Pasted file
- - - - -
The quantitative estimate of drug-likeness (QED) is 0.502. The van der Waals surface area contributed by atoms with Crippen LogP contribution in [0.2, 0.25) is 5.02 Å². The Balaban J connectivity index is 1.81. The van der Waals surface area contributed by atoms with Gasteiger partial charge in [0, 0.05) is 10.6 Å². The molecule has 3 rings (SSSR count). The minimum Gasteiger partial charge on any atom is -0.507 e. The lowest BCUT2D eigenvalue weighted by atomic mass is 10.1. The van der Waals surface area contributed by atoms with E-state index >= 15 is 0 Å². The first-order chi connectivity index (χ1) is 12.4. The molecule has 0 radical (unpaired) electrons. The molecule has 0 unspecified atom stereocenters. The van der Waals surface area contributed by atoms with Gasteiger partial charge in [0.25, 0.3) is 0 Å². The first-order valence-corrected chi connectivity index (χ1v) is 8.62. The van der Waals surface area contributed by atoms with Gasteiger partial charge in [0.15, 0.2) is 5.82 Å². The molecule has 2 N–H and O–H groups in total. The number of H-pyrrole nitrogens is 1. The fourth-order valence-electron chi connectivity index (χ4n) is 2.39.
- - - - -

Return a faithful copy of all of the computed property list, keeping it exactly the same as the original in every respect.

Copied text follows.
The quantitative estimate of drug-likeness (QED) is 0.502. The van der Waals surface area contributed by atoms with Crippen LogP contribution in [0.2, 0.25) is 5.02 Å². The Balaban J connectivity index is 1.81. The van der Waals surface area contributed by atoms with Gasteiger partial charge in [0, 0.05) is 10.6 Å². The molecule has 3 rings (SSSR count). The minimum Gasteiger partial charge on any atom is -0.507 e. The lowest BCUT2D eigenvalue weighted by atomic mass is 10.1. The van der Waals surface area contributed by atoms with E-state index >= 15 is 0 Å². The first-order chi connectivity index (χ1) is 12.4. The molecule has 0 radical (unpaired) electrons. The molecule has 0 unspecified atom stereocenters. The van der Waals surface area contributed by atoms with Gasteiger partial charge in [0.25, 0.3) is 0 Å². The first-order valence-corrected chi connectivity index (χ1v) is 8.62. The van der Waals surface area contributed by atoms with Gasteiger partial charge in [0.15, 0.2) is 5.82 Å². The molecule has 2 N–H and O–H groups in total. The number of H-pyrrole nitrogens is 1. The fourth-order valence-electron chi connectivity index (χ4n) is 2.39.